All good things come to an end - flagship Womentorship program winds down

Natasha Katchuk

After 13 years of bringing together women to grow and guide one another as mentor-protégés, the Betty-Ann Heggie Womentorship Program at the Edwards School of Business (Edwards) is winding down.

Womentorship was the brainchild of Betty-Ann Heggie, an award-winning speaker, author, and philanthropist. She had been a champion of womentorship throughout her corporate career as a former Senior Vice-President with PotashCorp (now Nutrien) and most recently in retirement through her foundation.

“All companies benefit from having more women in leadership positions, but some women need guidance to find their voice,” explained Heggie. “I wanted women to have that opportunity, and I wanted companies to get these opportunities too.”

The partnership began in 2009 between the University of Saskatchewan (USask) and Betty-Ann Heggie. As the first of its kind in Saskatchewan, its goal was to support women in finding personal and professional fulfillment while staying engaged in their organization.

“The Betty-Ann Heggie Womentorship Program shifted the way we think and talk about mentorship in Saskatchewan,” said Dr. Keith Willoughby (PhD), Dean of the Edwards School of Business. “Betty-Ann had a vision for the future of women in the workplace and the Womentorship program achieved remarkable success with her at the helm. It created a supportive environment where women could thrive and remain engaged in their organizations. Edwards is grateful for her years of wisdom, expertise, and guidance in this transformational program.”

Over the course of the program’s run, 300 connections were made between protégés and womentors who had 15 or more years of professional experience. The mentoring relationship was designed to grow over personal meetings, networking, and professional development seminars throughout a year-long schedule.

Heggie said it was gratifying to see many women mature and make the transition from protégé to womentor.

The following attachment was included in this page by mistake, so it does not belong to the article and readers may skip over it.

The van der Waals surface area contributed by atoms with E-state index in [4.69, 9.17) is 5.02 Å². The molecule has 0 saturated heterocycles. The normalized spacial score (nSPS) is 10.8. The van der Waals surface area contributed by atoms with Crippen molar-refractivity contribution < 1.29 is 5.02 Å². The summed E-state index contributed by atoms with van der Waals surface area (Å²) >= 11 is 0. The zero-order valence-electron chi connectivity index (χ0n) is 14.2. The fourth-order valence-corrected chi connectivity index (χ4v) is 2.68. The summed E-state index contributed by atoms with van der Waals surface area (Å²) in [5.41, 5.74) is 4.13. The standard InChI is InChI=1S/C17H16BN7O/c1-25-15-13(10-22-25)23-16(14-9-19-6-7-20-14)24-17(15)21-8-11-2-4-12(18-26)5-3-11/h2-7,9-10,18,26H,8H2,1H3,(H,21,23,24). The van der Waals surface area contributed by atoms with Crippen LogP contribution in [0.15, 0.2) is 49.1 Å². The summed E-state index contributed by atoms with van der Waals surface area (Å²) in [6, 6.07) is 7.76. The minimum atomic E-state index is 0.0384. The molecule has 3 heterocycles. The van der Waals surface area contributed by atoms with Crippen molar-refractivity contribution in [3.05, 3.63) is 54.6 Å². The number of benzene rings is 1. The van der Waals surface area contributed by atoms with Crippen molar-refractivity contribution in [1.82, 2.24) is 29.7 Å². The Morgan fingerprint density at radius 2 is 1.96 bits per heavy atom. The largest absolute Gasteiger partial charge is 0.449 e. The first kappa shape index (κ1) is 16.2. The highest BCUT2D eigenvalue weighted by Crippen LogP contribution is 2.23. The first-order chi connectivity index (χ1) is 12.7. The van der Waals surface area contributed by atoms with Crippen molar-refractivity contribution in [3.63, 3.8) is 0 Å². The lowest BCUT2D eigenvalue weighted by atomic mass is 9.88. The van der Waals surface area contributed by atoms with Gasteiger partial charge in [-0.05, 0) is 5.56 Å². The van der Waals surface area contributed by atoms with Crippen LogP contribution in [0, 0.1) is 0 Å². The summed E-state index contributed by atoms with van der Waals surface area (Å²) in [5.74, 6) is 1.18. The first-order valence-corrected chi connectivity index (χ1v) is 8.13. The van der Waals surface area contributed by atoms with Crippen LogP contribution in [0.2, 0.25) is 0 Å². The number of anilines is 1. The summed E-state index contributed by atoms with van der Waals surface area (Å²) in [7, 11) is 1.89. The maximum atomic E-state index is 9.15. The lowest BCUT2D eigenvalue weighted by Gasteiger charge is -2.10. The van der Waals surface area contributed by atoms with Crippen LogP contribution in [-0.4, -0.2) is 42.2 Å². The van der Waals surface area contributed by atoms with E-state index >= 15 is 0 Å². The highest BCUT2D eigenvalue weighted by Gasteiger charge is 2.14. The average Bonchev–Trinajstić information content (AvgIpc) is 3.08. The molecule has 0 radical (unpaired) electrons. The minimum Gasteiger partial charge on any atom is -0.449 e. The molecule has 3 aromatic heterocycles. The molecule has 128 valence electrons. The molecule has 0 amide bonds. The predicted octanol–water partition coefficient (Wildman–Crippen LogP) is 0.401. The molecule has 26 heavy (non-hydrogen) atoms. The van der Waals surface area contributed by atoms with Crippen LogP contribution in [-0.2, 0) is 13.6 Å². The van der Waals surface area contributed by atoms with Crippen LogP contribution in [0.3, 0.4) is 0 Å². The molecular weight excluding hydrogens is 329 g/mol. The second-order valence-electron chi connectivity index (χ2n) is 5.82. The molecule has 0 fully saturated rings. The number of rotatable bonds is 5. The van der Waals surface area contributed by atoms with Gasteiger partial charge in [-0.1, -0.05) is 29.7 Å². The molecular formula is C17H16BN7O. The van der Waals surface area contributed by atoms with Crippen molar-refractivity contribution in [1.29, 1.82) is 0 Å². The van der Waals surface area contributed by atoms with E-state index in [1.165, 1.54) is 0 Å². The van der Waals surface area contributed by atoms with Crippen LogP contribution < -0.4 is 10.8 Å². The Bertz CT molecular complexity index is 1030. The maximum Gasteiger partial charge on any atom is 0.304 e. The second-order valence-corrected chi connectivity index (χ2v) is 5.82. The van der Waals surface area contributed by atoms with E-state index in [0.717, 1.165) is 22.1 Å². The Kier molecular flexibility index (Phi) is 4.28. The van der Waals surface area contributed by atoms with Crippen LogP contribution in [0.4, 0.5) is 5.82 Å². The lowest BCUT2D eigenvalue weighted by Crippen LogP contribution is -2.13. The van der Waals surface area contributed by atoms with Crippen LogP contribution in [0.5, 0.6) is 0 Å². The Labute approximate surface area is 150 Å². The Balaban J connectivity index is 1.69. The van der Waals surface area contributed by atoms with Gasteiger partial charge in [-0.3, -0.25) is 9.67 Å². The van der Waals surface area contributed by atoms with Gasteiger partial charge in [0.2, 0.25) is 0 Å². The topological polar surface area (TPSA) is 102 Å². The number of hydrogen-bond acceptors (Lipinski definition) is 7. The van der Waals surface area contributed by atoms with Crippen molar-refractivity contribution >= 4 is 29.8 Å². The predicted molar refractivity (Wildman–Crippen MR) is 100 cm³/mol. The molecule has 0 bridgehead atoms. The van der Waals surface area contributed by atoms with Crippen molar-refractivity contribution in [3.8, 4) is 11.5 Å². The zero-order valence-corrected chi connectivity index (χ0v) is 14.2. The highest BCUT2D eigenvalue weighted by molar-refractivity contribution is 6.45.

“The Womentorship program is an important chapter in the progress of Saskatchewan women,” said Heggie. “I watched as the protégés in our program walked with more confidence, took charge of their careers, developed important contacts, and fearlessly faced opposition in male-dominated businesses.”

Andrea Hansen who is a Benefits Advisor and President of Sutton Benefits & Pension is one such example of this full-circle journey.

“When the opportunity arose to join the Betty-Ann Heggie Womentorship Program, I knew I had to be part of it and joined as protégé,” said Hansen.

Now a womentor herself, Sutton said she rejoined the program as a Junior Womentor and eventually a Womentor to share lessons learned and help celebrate other's experiences wherever they are on their journey.

“Through Womentorship, I was able to connect with a group of amazing and talented women who share a purpose to grow and learn,” explained Hansen.

Heggie said the interaction of the protégés and womentors was truly what made the program flourish.

“There are now many more options for women to get mentorship in Saskatchewan than when the program began,” said Betty-Ann Heggie. “I have a deep and sincere appreciation to Edwards for hosting and administering the Womentorship program since its inception and know there will be more fruitful opportunities for the women involved.”

While the statistics of the Betty-Ann Heggie Womentorship Program are impressive on their own, boasting 273 womentors, 266 protégés, 56 guest speakers, and over 120 sessions, it goes beyond that.

The program created a community beyond the classroom with the protégés leaning on each other and making connections with their womentors and their network. Events like LUNAFEST, a traveling international film festival featuring films by and about women, brought a community together in Saskatchewan.

"Two important outcomes of a mentorship program should be growth and connection,” said Rachelle Brockman, lead facilitator of the Betty-Ann Heggie Womentorship Program. “And I believe these were achieved. I am grateful for the experiences of growth and connection the program provided, as well as the amazing women who made it happen. At the top of that list is, of course, Betty-Ann herself.”

With the program winding down, the Edwards School of Business applauds Betty-Ann Heggie’s vision and the contributions from womentors and proteges alike in improving the progress of Saskatchewan women.

The Edwards School of Business sincerely thanks Betty-Ann Heggie for her generous financial support, guidance, and enthusiasm in making the program a success.

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